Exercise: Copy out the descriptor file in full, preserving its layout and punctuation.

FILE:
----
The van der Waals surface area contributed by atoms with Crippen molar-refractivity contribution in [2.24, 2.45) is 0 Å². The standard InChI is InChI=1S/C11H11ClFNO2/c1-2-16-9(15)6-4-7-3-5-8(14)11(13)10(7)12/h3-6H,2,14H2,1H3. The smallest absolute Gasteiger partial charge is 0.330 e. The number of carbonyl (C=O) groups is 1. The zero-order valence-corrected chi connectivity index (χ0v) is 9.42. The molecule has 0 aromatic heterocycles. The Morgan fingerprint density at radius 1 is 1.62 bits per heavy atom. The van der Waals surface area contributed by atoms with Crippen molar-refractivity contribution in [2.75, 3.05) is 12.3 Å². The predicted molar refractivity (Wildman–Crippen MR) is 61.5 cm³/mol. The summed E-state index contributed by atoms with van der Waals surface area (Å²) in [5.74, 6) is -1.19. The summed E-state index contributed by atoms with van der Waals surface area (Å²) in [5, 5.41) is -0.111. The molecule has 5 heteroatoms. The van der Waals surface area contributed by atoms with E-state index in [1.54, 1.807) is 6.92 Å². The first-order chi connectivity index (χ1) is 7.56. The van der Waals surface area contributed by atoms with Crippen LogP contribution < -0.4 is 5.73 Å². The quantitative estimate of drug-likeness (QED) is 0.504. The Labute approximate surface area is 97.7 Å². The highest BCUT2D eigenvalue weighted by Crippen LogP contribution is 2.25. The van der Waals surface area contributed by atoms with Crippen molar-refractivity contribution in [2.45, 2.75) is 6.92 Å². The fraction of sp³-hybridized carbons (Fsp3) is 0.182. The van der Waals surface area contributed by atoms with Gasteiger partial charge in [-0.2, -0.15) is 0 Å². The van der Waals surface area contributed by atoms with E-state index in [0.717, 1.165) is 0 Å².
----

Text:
The van der Waals surface area contributed by atoms with Crippen molar-refractivity contribution in [2.24, 2.45) is 0 Å². The standard InChI is InChI=1S/C11H11ClFNO2/c1-2-16-9(15)6-4-7-3-5-8(14)11(13)10(7)12/h3-6H,2,14H2,1H3. The smallest absolute Gasteiger partial charge is 0.330 e. The number of carbonyl (C=O) groups is 1. The zero-order valence-corrected chi connectivity index (χ0v) is 9.42. The molecule has 0 aromatic heterocycles. The Morgan fingerprint density at radius 1 is 1.62 bits per heavy atom. The van der Waals surface area contributed by atoms with Crippen molar-refractivity contribution in [2.75, 3.05) is 12.3 Å². The predicted molar refractivity (Wildman–Crippen MR) is 61.5 cm³/mol. The summed E-state index contributed by atoms with van der Waals surface area (Å²) in [5.74, 6) is -1.19. The summed E-state index contributed by atoms with van der Waals surface area (Å²) in [5, 5.41) is -0.111. The molecule has 5 heteroatoms. The van der Waals surface area contributed by atoms with E-state index in [1.54, 1.807) is 6.92 Å². The first-order chi connectivity index (χ1) is 7.56. The van der Waals surface area contributed by atoms with Crippen LogP contribution < -0.4 is 5.73 Å². The quantitative estimate of drug-likeness (QED) is 0.504. The Labute approximate surface area is 97.7 Å². The highest BCUT2D eigenvalue weighted by Crippen LogP contribution is 2.25. The van der Waals surface area contributed by atoms with Crippen molar-refractivity contribution in [2.45, 2.75) is 6.92 Å². The fraction of sp³-hybridized carbons (Fsp3) is 0.182. The van der Waals surface area contributed by atoms with Gasteiger partial charge in [-0.2, -0.15) is 0 Å². The van der Waals surface area contributed by atoms with E-state index in [0.717, 1.165) is 0 Å².